Section 654

The trial court held that section 654 does not apply here because "[d]efendant entertained several criminal objectives[.] [W]hen he hit the victim with the piece of wood[,] [h]e intended to disable and render him helpless to act in his own defense. When he kicked the unconscious victim while wearing boots, he intended to apply force likely to commit great bodily injury. There was sufficient time between the acts for [d]efendant to pause and reflect upon what he was doing. A course of conduct divisible in time, even if directed to one objective, may give rise to multiple violations and punishment." Because the trial court found section 654 inapplicable, defendant was sentenced for both assault with a deadly weapon and assault with force likely to cause great bodily injury.

Defendant contends his "punishment [for assault by means of force likely to cause great bodily injury] should have been stayed pursuant to . . . section 654" because he did not have separate objectives when he hit the victim in the head with the board and kicked him. Agreeing with this argument, we will remand the case for resentencing.

Section 654 provides in relevant part: "[a]n act or omission that is punishable in different ways by different provisions of law shall be punished under the provision that provides for the longest potential term of imprisonment, but in no case shall the act or omission be punished under more than one provision." In applying this section, our Supreme Court stated, "[w]hether a course of conduct is divisible and therefore gives rise to more than one act within the meaning of section 654 depends on the intent and objective of the actor. If all of the offenses were incident to one objective the defendant may be punished for any one of such offense, but not for more than one." (Neal v. State of California (1960) 55 Cal.2d 11, 19.) "Whether the defendant entertained multiple criminal objectives is a factual question for the trial court, and its findings on this question will be upheld on appeal if there is any substantial evidence to sustain them." (People v. Nubla (1999) 74 Cal.App.4th 719, 730.)

One case which applied the rule announced in Neal is People v. Latimer (1993) 5 Cal.4th 1203. In that case, a defendant kidnapped his victim, drove her to the desert, and raped her. (Id. at p. 1205.) Ultimately, our Supreme Court held that section 654 applied, explaining "[a]lthough the kidnapping and the rapes were separate acts, the evidence does not suggest any intent or objective behind the kidnapping other than to facilitate the rapes." (Latimer, at p. 1216.) In short, because the kidnapping was incident to the defendant's objective of rape, he could be sentenced only for rape and not for kidnapping. (Ibid., applying Neal v. State of California, supra, 55 Cal.2d at p. 19.)

According to the trial court's findings here, defendant had separate objectives when he delivered the blow to the victim's head and when he kicked the victim, because by the blow to the head defendant wanted to disable the victim from acting in his own defense, and by the kick he wanted to injure the victim. These objectives are not separate, however, for purposes of section 654. Rather, what is apparent from the record is that defendant had only a single objective, which was, as he told Price, to "physically harm" the victim. To achieve that objective, defendant hit the victim in the head with a board and then kicked him. Even according to the trial court's findings, defendant hit the victim in the head in order to achieve his ultimate objective of physically harming the victim, because the blow to the head was meant to disable the victim and render him helpless to act in his own defense -- in other words, to make it easier for defendant to physically harm him with a further attack. Viewed in this manner, the two separate crimes defendant committed are similar to the kidnapping and rapes in Latimer because they were committed incident to a single objective, with one crime committed for the purpose of facilitating the other.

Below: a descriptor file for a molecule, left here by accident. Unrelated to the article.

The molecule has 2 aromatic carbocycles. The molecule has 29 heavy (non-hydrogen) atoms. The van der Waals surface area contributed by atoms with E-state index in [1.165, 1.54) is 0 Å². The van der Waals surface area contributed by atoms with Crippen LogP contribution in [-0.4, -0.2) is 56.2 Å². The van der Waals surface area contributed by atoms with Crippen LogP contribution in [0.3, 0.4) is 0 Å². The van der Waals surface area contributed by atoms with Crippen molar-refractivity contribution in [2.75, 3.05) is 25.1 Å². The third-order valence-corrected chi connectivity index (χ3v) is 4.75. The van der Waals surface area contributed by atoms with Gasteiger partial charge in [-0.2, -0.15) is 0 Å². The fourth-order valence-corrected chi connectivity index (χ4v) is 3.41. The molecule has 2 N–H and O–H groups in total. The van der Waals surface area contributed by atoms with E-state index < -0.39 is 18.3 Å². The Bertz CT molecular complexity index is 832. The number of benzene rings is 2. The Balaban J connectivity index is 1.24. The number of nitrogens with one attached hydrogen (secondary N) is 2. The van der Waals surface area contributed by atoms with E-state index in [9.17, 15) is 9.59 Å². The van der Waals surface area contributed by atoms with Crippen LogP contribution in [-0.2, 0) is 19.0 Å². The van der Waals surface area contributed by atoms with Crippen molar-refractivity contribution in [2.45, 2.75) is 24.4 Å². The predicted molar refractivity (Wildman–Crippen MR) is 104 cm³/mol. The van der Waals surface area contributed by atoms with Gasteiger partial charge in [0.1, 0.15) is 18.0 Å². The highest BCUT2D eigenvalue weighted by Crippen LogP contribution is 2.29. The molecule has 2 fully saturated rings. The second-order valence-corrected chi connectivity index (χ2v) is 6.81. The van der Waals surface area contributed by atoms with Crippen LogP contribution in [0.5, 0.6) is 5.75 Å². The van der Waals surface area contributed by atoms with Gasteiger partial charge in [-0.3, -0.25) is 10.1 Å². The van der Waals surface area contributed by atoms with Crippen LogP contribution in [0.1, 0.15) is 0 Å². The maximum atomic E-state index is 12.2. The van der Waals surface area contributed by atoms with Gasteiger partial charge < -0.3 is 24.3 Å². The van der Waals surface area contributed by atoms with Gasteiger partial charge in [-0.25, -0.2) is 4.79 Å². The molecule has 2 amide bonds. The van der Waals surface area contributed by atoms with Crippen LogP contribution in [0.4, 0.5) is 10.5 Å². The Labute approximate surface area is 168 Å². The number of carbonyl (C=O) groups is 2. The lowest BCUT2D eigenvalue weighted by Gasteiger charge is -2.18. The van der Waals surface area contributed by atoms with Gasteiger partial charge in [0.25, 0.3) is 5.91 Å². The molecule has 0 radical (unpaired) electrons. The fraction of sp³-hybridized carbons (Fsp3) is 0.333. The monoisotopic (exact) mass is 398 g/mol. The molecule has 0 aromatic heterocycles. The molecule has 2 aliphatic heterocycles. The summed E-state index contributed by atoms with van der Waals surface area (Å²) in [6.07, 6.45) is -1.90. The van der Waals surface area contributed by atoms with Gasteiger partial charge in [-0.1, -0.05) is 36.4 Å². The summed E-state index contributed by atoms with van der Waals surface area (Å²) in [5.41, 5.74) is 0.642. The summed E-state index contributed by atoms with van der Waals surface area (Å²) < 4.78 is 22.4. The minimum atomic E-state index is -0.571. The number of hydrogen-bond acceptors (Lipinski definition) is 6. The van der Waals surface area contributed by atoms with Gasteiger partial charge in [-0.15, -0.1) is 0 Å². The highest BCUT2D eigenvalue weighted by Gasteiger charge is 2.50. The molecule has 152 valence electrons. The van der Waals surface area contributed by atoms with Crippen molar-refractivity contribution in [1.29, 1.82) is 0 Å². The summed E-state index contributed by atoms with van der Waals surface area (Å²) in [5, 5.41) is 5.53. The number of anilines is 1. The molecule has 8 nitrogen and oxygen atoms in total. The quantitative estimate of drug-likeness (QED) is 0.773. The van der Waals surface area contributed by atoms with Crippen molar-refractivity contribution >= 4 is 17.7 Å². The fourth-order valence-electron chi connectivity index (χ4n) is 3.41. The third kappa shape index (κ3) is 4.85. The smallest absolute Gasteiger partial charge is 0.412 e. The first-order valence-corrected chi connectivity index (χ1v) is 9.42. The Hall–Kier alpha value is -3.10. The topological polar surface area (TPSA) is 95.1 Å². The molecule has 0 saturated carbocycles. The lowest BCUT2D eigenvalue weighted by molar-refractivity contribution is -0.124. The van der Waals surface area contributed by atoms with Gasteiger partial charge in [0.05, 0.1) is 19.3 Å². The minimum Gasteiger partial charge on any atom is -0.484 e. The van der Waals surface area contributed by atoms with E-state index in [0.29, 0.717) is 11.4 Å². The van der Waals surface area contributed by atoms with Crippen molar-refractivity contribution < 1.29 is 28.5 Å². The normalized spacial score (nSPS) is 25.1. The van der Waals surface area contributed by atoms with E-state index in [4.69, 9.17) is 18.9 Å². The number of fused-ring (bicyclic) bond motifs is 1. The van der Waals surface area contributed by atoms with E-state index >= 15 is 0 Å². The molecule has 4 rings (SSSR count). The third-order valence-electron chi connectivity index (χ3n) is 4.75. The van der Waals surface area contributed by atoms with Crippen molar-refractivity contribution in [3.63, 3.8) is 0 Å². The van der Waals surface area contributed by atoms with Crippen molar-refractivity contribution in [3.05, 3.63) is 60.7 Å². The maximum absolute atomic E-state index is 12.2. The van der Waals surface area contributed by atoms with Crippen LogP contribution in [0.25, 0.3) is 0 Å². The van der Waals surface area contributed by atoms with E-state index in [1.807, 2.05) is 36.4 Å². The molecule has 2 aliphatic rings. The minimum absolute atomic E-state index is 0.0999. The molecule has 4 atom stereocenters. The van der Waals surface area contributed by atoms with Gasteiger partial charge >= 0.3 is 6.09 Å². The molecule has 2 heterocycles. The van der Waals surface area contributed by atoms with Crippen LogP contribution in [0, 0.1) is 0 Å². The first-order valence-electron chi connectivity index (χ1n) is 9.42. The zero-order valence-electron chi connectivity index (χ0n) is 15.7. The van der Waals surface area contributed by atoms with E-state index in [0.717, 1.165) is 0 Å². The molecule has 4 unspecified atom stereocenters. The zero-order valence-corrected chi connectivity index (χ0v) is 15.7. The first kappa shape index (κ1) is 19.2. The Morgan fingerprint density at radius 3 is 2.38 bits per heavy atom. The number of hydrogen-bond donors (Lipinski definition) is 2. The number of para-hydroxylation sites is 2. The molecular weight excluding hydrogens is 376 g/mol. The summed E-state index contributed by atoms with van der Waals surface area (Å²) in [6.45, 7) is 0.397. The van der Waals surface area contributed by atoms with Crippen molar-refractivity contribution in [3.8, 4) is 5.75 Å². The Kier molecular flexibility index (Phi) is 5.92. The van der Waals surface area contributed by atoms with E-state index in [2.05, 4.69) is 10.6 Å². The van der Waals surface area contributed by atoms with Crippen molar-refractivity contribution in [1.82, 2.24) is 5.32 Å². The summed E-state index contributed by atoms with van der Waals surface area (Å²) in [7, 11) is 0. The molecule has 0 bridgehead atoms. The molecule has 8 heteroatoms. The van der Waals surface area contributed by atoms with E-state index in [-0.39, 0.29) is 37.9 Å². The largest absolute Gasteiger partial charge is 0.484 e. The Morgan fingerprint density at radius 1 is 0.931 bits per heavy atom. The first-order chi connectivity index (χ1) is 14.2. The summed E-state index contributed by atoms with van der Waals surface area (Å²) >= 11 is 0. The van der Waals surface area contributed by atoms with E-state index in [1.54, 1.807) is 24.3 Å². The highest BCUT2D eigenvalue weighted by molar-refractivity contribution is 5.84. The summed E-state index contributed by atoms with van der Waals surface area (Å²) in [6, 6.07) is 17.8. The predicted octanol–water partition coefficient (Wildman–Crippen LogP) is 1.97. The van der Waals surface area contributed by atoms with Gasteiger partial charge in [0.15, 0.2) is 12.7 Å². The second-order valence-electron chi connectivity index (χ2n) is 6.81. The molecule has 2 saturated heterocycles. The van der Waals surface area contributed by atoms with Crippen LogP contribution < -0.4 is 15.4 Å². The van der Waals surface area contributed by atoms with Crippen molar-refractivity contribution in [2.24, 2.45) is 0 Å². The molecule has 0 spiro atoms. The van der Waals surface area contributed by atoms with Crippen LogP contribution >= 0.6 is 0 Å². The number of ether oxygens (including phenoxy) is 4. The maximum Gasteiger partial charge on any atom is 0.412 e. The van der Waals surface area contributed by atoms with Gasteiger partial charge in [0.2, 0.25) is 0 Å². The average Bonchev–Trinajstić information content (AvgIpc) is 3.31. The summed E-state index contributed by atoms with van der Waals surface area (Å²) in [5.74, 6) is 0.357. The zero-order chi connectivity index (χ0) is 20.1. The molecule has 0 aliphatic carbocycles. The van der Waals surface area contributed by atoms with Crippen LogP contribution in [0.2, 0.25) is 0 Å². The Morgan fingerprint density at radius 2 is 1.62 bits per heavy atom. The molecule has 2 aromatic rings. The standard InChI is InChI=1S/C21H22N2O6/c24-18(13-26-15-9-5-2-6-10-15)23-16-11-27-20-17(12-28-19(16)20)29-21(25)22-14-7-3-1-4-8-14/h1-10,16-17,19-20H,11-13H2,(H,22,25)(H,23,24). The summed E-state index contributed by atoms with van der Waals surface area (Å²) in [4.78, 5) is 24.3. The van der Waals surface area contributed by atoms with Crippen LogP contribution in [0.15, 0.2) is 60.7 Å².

The trial court also stated that it did not apply section 654 because defendant had "sufficient time between acts . . . to pause and reflect upon what he was doing." (See People v. Trotter (1992) 7 Cal.App.4th 363, 367-368 [holding section 654 did not apply where the defendant had time to reflect between the three shots he fired at a pursuing police officer].) The trial court, however, made this finding without any evidence showing the time that passed between the blow to the victim's head and the kick. In any event, as we have noted, the trial court essentially found that defendant committed the first assault in order to facilitate commission of the second assault. Such was not the case in Trotter, where the multiple shots were simply separate assaults, and one shot did not facilitate the next.

Because the trial court's findings actually show defendant had a single criminal objective for purposes of section 654, there was only one criminal act, and therefore the sentence for assault by means of force likely to cause great bodily injury must be stayed on remand.



The next issue pertains to the trial court's order for defendant to pay Medi-Cal $13,777.38 in restitution. Defendant argues that under section 1202.4, which requires the trial court to order a defendant to pay restitution to victims of crimes in which the victim suffers an economic loss, restitution to Medi-Cal is improper because Medi-Cal is not a direct victim of defendant's crimes. We, as well as the People, agree with this argument.